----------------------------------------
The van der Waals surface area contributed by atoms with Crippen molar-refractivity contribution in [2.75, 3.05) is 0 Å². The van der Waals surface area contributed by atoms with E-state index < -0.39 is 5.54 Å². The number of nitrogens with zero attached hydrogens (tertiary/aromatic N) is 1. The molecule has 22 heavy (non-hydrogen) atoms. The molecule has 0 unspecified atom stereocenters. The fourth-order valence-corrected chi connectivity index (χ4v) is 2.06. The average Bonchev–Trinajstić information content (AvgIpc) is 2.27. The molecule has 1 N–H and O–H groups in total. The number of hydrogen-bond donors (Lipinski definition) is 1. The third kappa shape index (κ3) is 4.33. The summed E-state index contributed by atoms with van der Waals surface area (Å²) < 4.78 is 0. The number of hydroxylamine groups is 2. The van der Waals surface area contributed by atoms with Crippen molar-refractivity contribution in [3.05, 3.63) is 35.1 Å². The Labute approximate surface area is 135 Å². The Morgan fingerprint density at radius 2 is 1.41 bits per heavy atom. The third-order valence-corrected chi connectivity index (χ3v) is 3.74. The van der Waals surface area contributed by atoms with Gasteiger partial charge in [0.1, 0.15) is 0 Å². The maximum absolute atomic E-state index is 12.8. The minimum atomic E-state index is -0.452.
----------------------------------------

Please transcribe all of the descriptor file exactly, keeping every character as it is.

The van der Waals surface area contributed by atoms with Crippen molar-refractivity contribution in [2.75, 3.05) is 0 Å². The van der Waals surface area contributed by atoms with E-state index < -0.39 is 5.54 Å². The number of nitrogens with zero attached hydrogens (tertiary/aromatic N) is 1. The molecule has 22 heavy (non-hydrogen) atoms. The molecule has 0 unspecified atom stereocenters. The fourth-order valence-corrected chi connectivity index (χ4v) is 2.06. The average Bonchev–Trinajstić information content (AvgIpc) is 2.27. The molecule has 1 N–H and O–H groups in total. The number of hydrogen-bond donors (Lipinski definition) is 1. The third kappa shape index (κ3) is 4.33. The summed E-state index contributed by atoms with van der Waals surface area (Å²) < 4.78 is 0. The number of hydroxylamine groups is 2. The van der Waals surface area contributed by atoms with Crippen molar-refractivity contribution in [3.05, 3.63) is 35.1 Å². The Labute approximate surface area is 135 Å². The Morgan fingerprint density at radius 2 is 1.41 bits per heavy atom. The third-order valence-corrected chi connectivity index (χ3v) is 3.74. The van der Waals surface area contributed by atoms with Gasteiger partial charge in [0.1, 0.15) is 0 Å². The maximum absolute atomic E-state index is 12.8. The minimum atomic E-state index is -0.452.